# Harnack inequality implies Holder continuity

We will show a basic argument why Harnack inequality implies Holder continuity. Assume ${u \in H^1(B_2)}$ is a weak solution to a uniform elliptic equation

$\displaystyle -\partial_i(a^{ij} \partial_j u) = 0,$

in ${B_2}$. Assume we have Harnack inequality (Indeed we do have due to Moser), i.e. for any positive weak solution ${u}$ we will have

$\displaystyle \sup_{B_1} u \le C \inf_{B_1} u,$

where ${C}$ is a constant independent of ${u}$.

First one will know ${u \in L^\infty(B_1)}$, see this note.

If ${u}$ is a weak solution, so are ${\sup_{B_2} u - u}$ and ${u - \inf_{B_2} u}$. And they are strictly positive in ${B_1}$ due to the strong maximum principle, otherwise ${u}$ will be a constant. By Harnack inequality, we will have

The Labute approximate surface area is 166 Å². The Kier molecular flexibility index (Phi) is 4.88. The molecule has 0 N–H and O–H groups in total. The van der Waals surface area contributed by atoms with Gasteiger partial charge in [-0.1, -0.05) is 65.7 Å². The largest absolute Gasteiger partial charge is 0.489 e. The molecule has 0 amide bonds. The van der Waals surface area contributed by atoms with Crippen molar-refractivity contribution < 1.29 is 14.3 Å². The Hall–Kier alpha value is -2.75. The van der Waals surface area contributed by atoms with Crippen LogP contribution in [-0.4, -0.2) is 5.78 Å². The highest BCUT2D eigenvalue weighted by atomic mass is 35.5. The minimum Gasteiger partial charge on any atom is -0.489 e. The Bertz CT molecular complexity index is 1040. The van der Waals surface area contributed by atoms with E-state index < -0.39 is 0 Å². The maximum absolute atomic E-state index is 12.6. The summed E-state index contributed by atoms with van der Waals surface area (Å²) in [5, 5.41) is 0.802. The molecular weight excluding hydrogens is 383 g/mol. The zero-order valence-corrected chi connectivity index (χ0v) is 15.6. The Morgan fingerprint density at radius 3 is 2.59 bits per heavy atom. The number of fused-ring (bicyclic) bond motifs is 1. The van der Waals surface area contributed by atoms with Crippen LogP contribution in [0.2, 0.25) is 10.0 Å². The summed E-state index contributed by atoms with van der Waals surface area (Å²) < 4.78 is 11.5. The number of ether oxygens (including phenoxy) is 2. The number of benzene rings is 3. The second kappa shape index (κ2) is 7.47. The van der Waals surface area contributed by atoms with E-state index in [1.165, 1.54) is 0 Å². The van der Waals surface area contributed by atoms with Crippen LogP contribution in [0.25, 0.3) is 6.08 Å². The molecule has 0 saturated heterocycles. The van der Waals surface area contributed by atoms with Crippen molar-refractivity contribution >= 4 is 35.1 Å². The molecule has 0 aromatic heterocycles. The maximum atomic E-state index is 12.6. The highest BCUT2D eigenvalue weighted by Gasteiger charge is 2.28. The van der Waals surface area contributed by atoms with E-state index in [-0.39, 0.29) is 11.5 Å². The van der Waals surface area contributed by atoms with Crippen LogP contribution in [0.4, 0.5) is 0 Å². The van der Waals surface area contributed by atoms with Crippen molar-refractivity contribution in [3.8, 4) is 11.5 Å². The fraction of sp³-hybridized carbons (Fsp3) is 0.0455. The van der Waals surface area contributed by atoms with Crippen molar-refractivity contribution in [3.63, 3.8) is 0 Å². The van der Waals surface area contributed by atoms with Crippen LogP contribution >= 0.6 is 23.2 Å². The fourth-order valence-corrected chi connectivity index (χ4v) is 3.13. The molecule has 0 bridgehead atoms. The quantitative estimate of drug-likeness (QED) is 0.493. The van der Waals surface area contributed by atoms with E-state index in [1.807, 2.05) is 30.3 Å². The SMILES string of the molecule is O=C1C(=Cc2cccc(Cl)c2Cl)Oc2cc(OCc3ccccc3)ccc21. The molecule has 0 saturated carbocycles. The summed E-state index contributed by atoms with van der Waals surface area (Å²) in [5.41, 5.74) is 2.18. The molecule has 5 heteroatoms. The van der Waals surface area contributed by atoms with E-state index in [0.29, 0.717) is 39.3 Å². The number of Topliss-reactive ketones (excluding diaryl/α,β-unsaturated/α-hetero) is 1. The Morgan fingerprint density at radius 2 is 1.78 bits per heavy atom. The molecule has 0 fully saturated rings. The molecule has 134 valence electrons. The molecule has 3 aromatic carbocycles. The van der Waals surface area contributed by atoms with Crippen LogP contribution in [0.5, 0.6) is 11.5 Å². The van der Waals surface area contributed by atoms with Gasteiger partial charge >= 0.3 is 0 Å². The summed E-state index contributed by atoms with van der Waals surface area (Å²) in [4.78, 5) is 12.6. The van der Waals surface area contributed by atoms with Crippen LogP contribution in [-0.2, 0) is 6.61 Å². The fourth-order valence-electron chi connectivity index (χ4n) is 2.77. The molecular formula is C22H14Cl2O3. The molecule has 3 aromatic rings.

$\displaystyle \sup_{B_2} u - \inf_{B_1} u \le C(\sup_{B_2} u - \sup_{B_1} u),$

$\displaystyle \sup_{B_1} u - \inf_{B_2} u \le C(\inf_{B_1} u - \inf_{B_2} u).$

Adding these two inequalities up we will have

$\displaystyle \text{osc}_{B_2} u + osc_{B_1} u \le C(osc_{B_2} u - osc_{B_1}),$

hence

$\displaystyle osc_{B_1} u \le \frac{C-1}{C+1} osc_{B_2} u.$

Denote ${\theta = \frac{C-1}{C+1} < 1}$, and choose ${\alpha > 0}$ such that ${\theta = 2^{- \alpha}}$, by interation we know

$\displaystyle osc_{B_{2^{-k}}} u \le \theta^k osc_{B_1} u \le 2 \theta^k \|u\|_{L^\infty(B_1)}.$

Then for any ${0 < r < 1}$, choose ${k \in {\mathbb N}}$ such that ${2^{-k-1} < r \le 2^{-k}}$, we will have

$\displaystyle osc_{B_r} u \le osc_{B_{2^{-k}}} u \le 2^{-\alpha k + 1} \|u\|_{L^\infty(B_1)} = 2^{1+\alpha} \cdot 2^{- \alpha ( k +1)} \|u\|_{L^\infty(B_1)}< 2^{1+\alpha} \|u\|_{L^\infty(B_1)} r^\alpha.$

So Holder continuity follows.

Theorem Suppose ${v \in W^{1,2}(B_R)}$ is a subsolution of ${-\partial_i (a^{ij}(x) \partial_j u) =0}$, ${\lambda I \le (a^{ij}(x)) \le \Lambda I}$. Then for all ${p>0}$, ${0<\theta <1}$,
$\displaystyle \sup_{B_{\theta R}} v \le C(n, \lambda, \Lambda, p) (1- \theta)^{- \frac{n}{p}} \left( \frac{1}{|B_R|} \int_{B_R} (v^+)^p \right)^{\frac{1}{p}}.$